HOW TO DRESS UP DUR­ING MOONSOON

Six tips.

Woman's Era - - Contents - Mansi Mhen­dru

Mon­soon in In­dia usu­ally starts from July and lasts till September. No doubt it is the most ro­man­tic sea­son as it makes ev­ery­thing around us look so fresh and lively but at times it gets on our nerves. Long traf­fics, muddy roads, in­con­ve­nience, drenched clothes and the thing that an­noys and bugs us the most is choos­ing the right at­tire.

Don’t worry read­ers. Here are six tips you should keep in mind dur­ing mon­soons while dress­ing up.

Colours

Avoid wear­ing light colours like whites and greys. They tend to turn trans­par­ent after you get wet and, well, who wants to make their clothes look as if they just got washed in mud?

Go for brighter hues like reds and blues. They go per­fectly well with the weather. Lift the thun­der clouds and add a hint of colour­ful ac­ces­sories.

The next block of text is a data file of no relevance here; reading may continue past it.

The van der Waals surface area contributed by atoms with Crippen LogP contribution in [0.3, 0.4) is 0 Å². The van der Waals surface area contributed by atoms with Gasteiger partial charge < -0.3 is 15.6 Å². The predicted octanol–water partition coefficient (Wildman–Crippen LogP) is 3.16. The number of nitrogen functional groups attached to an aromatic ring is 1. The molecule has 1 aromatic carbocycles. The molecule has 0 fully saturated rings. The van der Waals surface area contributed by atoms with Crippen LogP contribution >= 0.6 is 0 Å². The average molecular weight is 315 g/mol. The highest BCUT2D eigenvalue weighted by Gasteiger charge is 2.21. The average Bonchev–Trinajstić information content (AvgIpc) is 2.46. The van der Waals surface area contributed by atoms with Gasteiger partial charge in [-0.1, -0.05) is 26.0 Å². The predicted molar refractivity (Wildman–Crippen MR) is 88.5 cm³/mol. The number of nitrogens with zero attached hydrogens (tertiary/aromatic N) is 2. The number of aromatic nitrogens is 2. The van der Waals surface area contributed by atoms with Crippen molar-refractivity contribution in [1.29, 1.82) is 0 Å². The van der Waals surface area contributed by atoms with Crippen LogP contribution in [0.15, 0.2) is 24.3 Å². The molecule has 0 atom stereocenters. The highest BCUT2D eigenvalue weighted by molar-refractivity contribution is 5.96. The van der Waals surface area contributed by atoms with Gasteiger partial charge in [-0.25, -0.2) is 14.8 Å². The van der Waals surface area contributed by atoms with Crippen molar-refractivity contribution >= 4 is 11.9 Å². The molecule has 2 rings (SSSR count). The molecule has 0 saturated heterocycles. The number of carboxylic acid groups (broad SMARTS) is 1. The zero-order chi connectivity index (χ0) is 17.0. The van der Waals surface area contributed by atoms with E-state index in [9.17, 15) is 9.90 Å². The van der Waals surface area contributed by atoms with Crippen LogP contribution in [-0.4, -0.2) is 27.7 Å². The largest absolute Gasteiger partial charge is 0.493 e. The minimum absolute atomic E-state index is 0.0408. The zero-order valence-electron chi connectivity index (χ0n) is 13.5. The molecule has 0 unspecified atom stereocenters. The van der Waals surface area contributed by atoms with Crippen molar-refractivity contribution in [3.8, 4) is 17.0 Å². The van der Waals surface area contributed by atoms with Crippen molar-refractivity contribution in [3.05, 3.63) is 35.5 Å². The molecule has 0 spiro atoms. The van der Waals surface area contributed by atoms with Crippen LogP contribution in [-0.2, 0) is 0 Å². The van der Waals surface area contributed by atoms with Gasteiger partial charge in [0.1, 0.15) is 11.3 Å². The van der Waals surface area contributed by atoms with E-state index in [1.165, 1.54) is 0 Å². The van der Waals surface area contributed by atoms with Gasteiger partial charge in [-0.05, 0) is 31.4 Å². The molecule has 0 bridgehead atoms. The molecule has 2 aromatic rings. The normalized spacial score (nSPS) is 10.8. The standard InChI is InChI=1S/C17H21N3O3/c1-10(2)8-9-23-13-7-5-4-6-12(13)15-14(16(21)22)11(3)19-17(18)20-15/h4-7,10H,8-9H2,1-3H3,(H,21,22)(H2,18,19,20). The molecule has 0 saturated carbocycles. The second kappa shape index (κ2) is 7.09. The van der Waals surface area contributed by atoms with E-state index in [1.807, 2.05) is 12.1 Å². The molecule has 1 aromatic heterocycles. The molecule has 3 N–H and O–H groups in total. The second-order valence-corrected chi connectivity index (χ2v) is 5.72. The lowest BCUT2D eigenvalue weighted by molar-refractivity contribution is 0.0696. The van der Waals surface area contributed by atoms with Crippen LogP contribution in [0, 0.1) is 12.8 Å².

Footwear

Re­place your leather san­dals with rub­ber slip­pers , san­dals or floaters. They don’t soak wa­ter well and why in this world would you want to spoil your ex­pen­sive leather footwear in pud­dles?

Carry an um­brella or rain coat

Don’t for­get to carry an um­brella or rain coat be­fore step­ping out of your home. Match your um­brella with your at­tire to give a uni­form look. An um­brella is like a saviour dur­ing mon­soon.

Make-up and hair­style

Use min­i­mal make-up and make sure you don’t cake your face. Try us­ing wa­ter­proof and smudge-free prod­ucts as even a few drop of rain can ruin your hard work.

Your hair gets frizzy and dry, so tie it in dif­fer­ent pony­tails and buns.

In­dian wear

If you pre­fer In­dia wear then ditch your sal­wars and pa­tialas and re­place them with churi­daars. Pre­fer short kur­tis over floor-length long kur­tis. They are more easy and com­fort­able to carry. Cot­ton and polyster are per­fect for mon­soon.

Bot­toms

Wear skirts or shorts as long trousers can get dirty your way. Skirts are easy to wear whereas jeans get mud­died due to the splash-back from pud­dles. We Am­bi­tion breaks the ties of blood, and for­gets the obli­ga­tions of grat­i­tude.

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